- $2 := 1^+ = 1 \cup \left\{{1}\right\} = \left\{{0, 1}\right\}$
- $3 := 2^+ = 2 \cup \left\{{2}\right\} = \left\{{0, 1, 2}\right\}$
- $\vdots$

### Natural Numbers in Real Numbers

Let $\R$ be the set of real numbers.

Let $\mathcal I$ be the collection of all inductive sets in $\R$.

Then the **natural numbers** $\N$ are defined as:

- $\N := \displaystyle \bigcap \mathcal I$

where $\displaystyle \bigcap$ denotes intersection.

## Also known as

First, note that some sources use a different style of letter from $\N$: you will find $N$, $\mathbf N$, etc. However, $\N$ is becoming more commonplace and universal nowadays.

The usual symbol for denoting $\left\{{1, 2, 3, \ldots}\right\}$ is $\N^*$, but the more explicit $\N_{>0}$ is standard on $\mathsf{Pr} \infty \mathsf{fWiki}$.

Some authors refer to $\left\{{0, 1, 2, 3, \ldots}\right\}$ as $\tilde {\N}$, and refer to $\left\{{1, 2, 3, \ldots}\right\}$ as $\N$.

Either is valid, and as long as it is clear which is which, it does not matter which is used. However, using $\N = \left\{{0, 1, 2, 3, \ldots}\right\}$ is a more modern approach, particularly in the field of computer science, where starting the count at zero is usual.

Treatments which consider the **natural numbers** as $\left\{{1, 2, 3, \ldots}\right\}$ sometimes refer to $\left\{{0, 1, 2, 3, \ldots}\right\}$ as the positive (or non-negative) integers $\Z_{\ge 0}$.

The following notations are sometimes used:

- $\N_0 = \left\{{0, 1, 2, 3, \ldots}\right\}$
- $\N_1 = \left\{{1, 2, 3, \ldots}\right\}$

However, beware of confusing this notation with the use of $\N_n$ as the initial segment of the natural numbers:

- $\N_n = \left\{{0, 1, 2, \ldots, n-1}\right\}$

under which notational convention $\N_0 = \varnothing$ and $\N_1 = \left\{{0}\right\}$.

So it is important to ensure that it is understood exactly which convention is being used.

The use of $\N$ or its variants is not universal, either.

Some sources, for example Nathan Jacobson: *Lectures in Abstract Algebra: I. Basic Concepts* (1951) uses $P = \left\{{1, 2, 3, \ldots}\right\}$.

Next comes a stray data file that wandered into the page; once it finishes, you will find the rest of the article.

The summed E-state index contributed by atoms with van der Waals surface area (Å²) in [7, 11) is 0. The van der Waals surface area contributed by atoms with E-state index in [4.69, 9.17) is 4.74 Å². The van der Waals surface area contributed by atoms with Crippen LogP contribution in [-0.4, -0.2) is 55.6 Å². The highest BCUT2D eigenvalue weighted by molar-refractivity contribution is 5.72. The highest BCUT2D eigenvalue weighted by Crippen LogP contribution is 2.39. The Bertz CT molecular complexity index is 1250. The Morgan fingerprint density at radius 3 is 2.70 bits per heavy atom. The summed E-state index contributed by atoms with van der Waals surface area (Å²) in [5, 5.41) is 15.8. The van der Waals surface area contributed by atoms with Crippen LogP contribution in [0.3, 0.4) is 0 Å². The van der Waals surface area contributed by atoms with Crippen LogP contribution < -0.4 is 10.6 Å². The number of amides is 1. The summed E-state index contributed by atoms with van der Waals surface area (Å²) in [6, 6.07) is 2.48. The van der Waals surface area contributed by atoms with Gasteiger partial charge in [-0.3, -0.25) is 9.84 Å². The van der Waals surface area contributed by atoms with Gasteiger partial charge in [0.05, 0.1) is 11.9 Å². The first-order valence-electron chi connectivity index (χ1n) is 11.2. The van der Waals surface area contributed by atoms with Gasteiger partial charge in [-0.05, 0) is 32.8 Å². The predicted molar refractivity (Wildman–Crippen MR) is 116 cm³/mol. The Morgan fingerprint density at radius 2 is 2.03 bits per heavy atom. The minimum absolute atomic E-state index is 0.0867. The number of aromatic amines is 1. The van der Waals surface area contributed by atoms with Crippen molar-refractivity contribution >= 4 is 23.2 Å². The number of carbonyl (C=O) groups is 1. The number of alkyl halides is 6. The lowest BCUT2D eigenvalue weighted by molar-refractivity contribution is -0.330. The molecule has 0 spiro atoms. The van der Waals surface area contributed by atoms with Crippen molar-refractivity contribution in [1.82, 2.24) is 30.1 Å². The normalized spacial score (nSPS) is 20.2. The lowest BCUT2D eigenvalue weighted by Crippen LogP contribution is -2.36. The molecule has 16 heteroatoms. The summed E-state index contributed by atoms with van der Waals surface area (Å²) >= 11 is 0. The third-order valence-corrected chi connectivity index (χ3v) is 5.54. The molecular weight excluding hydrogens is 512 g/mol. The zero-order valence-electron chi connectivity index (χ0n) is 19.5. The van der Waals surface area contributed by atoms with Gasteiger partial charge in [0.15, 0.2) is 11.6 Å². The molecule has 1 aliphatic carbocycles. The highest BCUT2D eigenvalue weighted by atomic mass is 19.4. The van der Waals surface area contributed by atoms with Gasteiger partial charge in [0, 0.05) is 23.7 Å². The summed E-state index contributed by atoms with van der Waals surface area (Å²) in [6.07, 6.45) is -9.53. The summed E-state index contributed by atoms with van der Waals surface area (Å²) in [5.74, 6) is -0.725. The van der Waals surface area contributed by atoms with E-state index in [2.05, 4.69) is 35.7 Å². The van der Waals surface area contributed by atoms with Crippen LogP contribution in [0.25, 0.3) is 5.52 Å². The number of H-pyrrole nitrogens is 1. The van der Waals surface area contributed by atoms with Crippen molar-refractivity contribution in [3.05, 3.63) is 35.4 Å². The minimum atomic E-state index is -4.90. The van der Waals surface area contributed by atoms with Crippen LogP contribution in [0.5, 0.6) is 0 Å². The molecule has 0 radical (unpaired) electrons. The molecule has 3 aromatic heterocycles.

This may stem from the fact that Jacobson's presentation starts with Peano's axioms.

On the other hand, it may just be because $P$ is the first letter of **positive**.

Based on defining $\N$ as being the minimal infinite successor set $\omega$, Paul R. Halmos: *Naive Set Theory* (1960) suggests using $\omega$ for the set of **natural numbers**.

This use of $\omega$ is usually seen for the order type of the natural numbers, that is, $\left({\N, \le}\right)$ where $\le$ is the usual ordering on the **natural numbers**.

## Also see

- Definition:Natural Number Addition
- Results about
**natural numbers as an abstract algebraical concept**can be found here.

## Sources

- Nathan Jacobson:
*Lectures in Abstract Algebra: I. Basic Concepts*(1951)... (previous)... (next): Introduction $\S 4$: The natural numbers - Paul R. Halmos:
*Naive Set Theory*(1960)... (previous)... (next): $\S 11$: Numbers - W.E. Deskins:
*Abstract Algebra*(1964)... (previous)... (next): $\S 2.1$ - Murray R. Spiegel:
*Theory and Problems of Complex Variables*(1964)... (next): $1$: Complex Numbers: The Real Number System: $1$ - Seth Warner:
*Modern Algebra*(1965)... (previous)... (next): $\S 1$ - Allan Clark:
*Elements of Abstract Algebra*(1971)... (previous)... (next): $\S 15$ - Robert H. Kasriel:
*Undergraduate Topology*(1971)... (previous)... (next): $\S 1.8$: Collections of Sets: Definition $8.4$ - A.G. Howson:
*A Handbook of Terms used in Algebra and Analysis*(1972)... (previous)... (next): $\S 4$: Number systems $\text{I}$ - T.S. Blyth:
*Set Theory and Abstract Algebra*(1975)... (previous)... (next): $\S 1$ - W.A. Sutherland:
*Introduction to Metric and Topological Spaces*(1975)... (previous)... (next): Notation and Terminology - K.G. Binmore:
*Mathematical Analysis: A Straightforward Approach*(1977)... (previous)... (next): $\S 1.2$ - Thomas A. Whitelaw:
*An Introduction to Abstract Algebra*(1978)... (previous)... (next): $\S 2 \ \text{(b)}$ - P.M. Cohn:
*Algebra Volume 1*(2nd ed., 1982)... (previous)... (next): $\S 2.1$: The integers - H. Jerome Keisler and Joel Robbin:
*Mathematical Logic and Computability*(1996)... (previous)... (next): Appendix $\text{A}.1$: Sets - Michael R.A. Huth and Mark D. Ryan:
*Logic in Computer Science: Modelling and reasoning about systems*(2000)... (previous)... (next): $\S 1.2.5$: An aside: proof by contradiction